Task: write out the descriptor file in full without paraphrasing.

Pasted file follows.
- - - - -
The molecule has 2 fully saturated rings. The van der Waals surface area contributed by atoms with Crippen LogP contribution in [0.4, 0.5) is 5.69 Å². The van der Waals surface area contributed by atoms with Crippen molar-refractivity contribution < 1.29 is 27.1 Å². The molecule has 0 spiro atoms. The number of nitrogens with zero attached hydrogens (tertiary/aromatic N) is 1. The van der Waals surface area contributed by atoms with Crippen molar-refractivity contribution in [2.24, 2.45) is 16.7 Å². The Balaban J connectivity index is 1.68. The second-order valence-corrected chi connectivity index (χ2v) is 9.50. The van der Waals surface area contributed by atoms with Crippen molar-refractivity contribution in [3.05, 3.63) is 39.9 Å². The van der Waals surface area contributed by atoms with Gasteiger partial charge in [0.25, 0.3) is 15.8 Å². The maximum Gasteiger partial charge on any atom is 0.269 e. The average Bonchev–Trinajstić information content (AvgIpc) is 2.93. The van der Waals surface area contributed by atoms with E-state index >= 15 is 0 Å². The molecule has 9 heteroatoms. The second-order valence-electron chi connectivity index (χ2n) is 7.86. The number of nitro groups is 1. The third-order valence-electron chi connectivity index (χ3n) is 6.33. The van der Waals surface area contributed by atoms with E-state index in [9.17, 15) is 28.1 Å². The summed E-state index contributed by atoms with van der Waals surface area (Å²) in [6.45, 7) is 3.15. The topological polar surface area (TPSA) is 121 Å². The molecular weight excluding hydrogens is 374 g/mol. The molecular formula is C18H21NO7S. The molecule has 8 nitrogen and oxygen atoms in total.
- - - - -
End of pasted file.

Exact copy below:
The molecule has 2 fully saturated rings. The van der Waals surface area contributed by atoms with Crippen LogP contribution in [0.4, 0.5) is 5.69 Å². The van der Waals surface area contributed by atoms with Crippen molar-refractivity contribution < 1.29 is 27.1 Å². The molecule has 0 spiro atoms. The number of nitrogens with zero attached hydrogens (tertiary/aromatic N) is 1. The van der Waals surface area contributed by atoms with Crippen molar-refractivity contribution in [2.24, 2.45) is 16.7 Å². The Balaban J connectivity index is 1.68. The second-order valence-corrected chi connectivity index (χ2v) is 9.50. The van der Waals surface area contributed by atoms with Crippen molar-refractivity contribution in [3.05, 3.63) is 39.9 Å². The van der Waals surface area contributed by atoms with Gasteiger partial charge in [0.25, 0.3) is 15.8 Å². The maximum Gasteiger partial charge on any atom is 0.269 e. The average Bonchev–Trinajstić information content (AvgIpc) is 2.93. The van der Waals surface area contributed by atoms with E-state index >= 15 is 0 Å². The molecule has 9 heteroatoms. The second-order valence-electron chi connectivity index (χ2n) is 7.86. The number of nitro groups is 1. The third-order valence-electron chi connectivity index (χ3n) is 6.33. The van der Waals surface area contributed by atoms with E-state index in [9.17, 15) is 28.1 Å². The summed E-state index contributed by atoms with van der Waals surface area (Å²) in [6.45, 7) is 3.15. The topological polar surface area (TPSA) is 121 Å². The molecular weight excluding hydrogens is 374 g/mol. The molecular formula is C18H21NO7S. The molecule has 8 nitrogen and oxygen atoms in total.